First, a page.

The title for Extraction could just as easily mean “extra action.” You might expect that the reteaming of producers Joe and Anthony Russo and their AGBO production company with one of their key Avengers stars, Chris Hemsworth, could result in something fan-friendly, but the level of action as well as character development for Hemsworth’s broken mercenary on an impossible mission does the genre proud.
Joe Russo wrote the screenplay, based on the decade-old graphic novel Ciudad, and he and his brother serve on the producing team, but they have turned over directing duties to Sam Hargrave, a stuntman for Chris Evans among others, stunt coordinator and second unit director on such high-decibel films as Avengers: Infinity War, Atomic Blonde and The Accountant. His background comes in handy as he stages some very ambitious set pieces including a sweat-inducing 11-minute sequence cut to look like it is all one shot.
That’s just the beginning of this film, which Netflix drops Friday, and it barely stops to breathe. But fortunately, the cast actually gives dimension, in addition to brawn, to these characters and makes the quieter moments score too.
Hemsworth is Tyler Rake, an emotionally destroyed black market mercenary tasked with a dangerous and challenging job of rescuing Ovi (Rudhraksh Jaiswal), the innocent young son of a notorious imprisoned drug lord who has been kidnapped by rivals, and returning him to safety. Grabbing the kid is the easier part, but getting him out of the city is quite another task as Rake’s nemesis, Saju (Randeep Hooda), has his own reasons for nabbing the kid. And there’s also the real villain of the piece, Amir Asif (Priyanshu Painyuli), a murderous gang lord and kidnapper who is lethally evil.
Extraction was filmed in a number of locales, from Australia — Russo made Rake an Aussie — and Thailand to Bangladesh, where the bulk of the action takes place, supposedly in the bustling city of Dhaka (the film’s working title) — a place apparently crawling with criminals, weapons dealers and drug traffickers. It seems that no corner of the town is unused or unseen by Hargrave’s cameras and the ace cinematography of Newton Thomas Sigel (Bohemian Rhapsody, X Men: Apocalypse). The basic plot serves as a template for creating as many excuses for shoot-outs, chases, explosions and fiery encounters as possible, but it is grounded with an intriguing and mysterious central character in Rake, whose own humanity appears to be shot as he’s now a shell of a man running on fumes but given new life in his budding relationship with Ovi, who manages to draw out the human being that once existed.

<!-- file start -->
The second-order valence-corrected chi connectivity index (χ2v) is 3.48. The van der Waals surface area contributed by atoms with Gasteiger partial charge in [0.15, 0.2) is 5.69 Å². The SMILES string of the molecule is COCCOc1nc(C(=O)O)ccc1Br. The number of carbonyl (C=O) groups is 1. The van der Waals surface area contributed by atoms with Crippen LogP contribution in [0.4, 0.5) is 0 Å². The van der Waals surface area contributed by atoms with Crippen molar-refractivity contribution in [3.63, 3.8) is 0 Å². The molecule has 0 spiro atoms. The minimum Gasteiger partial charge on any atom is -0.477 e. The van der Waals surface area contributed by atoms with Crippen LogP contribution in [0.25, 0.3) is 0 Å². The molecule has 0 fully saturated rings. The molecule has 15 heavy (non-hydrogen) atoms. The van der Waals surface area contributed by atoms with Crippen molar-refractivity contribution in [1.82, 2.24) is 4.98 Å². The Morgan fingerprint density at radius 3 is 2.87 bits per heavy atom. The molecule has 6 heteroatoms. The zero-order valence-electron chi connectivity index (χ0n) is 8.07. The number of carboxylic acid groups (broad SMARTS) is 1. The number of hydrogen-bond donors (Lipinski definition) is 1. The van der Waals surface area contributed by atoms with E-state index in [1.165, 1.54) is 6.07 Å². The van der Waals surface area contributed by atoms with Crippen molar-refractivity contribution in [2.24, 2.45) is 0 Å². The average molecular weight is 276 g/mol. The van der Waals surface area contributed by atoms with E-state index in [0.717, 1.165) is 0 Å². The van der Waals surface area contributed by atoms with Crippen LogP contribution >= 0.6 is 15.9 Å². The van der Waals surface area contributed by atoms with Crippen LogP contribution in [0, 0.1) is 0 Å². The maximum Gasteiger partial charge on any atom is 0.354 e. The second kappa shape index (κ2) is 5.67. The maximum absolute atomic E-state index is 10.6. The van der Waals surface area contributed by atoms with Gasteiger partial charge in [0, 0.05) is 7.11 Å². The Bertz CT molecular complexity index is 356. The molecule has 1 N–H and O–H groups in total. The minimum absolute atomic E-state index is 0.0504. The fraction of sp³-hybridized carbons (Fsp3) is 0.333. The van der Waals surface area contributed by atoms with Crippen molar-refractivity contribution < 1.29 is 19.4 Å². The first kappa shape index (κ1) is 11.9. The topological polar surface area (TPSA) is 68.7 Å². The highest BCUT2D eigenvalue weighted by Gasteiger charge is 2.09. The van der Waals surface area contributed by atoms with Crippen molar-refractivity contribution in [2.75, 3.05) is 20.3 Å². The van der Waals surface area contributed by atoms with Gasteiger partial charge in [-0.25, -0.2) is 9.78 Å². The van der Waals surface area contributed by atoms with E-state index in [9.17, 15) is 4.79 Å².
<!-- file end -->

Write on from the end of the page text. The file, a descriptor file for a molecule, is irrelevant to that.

With minimal dialogue in much of the movie, Hemsworth is especially good in painting a portrait of a guy who is trying to bring everything he’s got left to help this kid find a new life for himself rather than being caught up in the dark work of his father. Russo has said he was influenced by the late great actor Steve McQueen in developing the Tyler Rake character, and you can tell. For many reasons, this is not your typical action lead, at least in the era of the credibility-challenging antics of the likes of Dwayne “The Rock” Johnson. You feel there is a real person lurking inside this now-lost ex-soldier, and it makes all the difference in the ultimate success of Extraction.
The story originally was set in South America, but Russo rightly thought that area of the world was a bit too stereotypical to set another story involving drug lords, so moving it to Bangladesh was an inspired choice. The setting adds flavor we haven’t seen much before in this type of film. It also gave an excuse to cast a number of accomplished Indian actors in key roles, including young Jaiswal, who is terrific as Ovi and establishes the perfect chemistry with Hemsworth to make this all work as well as it does. David Harbour (Stranger Things) also has choice moments as Gaspar, a rogue mercenary buddy of Rake’s who provides shelter for his old friend. Iranian actress Golshifteh Farahadi (Paterson) is excellent as Nik, who brings Rake into the operation and plays a key role as it proceeds.
In addition to the Russos, producers are Mike LaRocca, Eric Gitter, Peter Schwerin and Hemsworth. Streaming begins Friday on Netflix, but it also wouldn’t be a bad idea to let this also play in theaters once things are a bit safer to go out. With its heightened sound design and visuals, this seems to be ideal for the big screen. Check out my video review with scenes from the film at the link above.
Do you plan to see Extraction? Let us know what you think.
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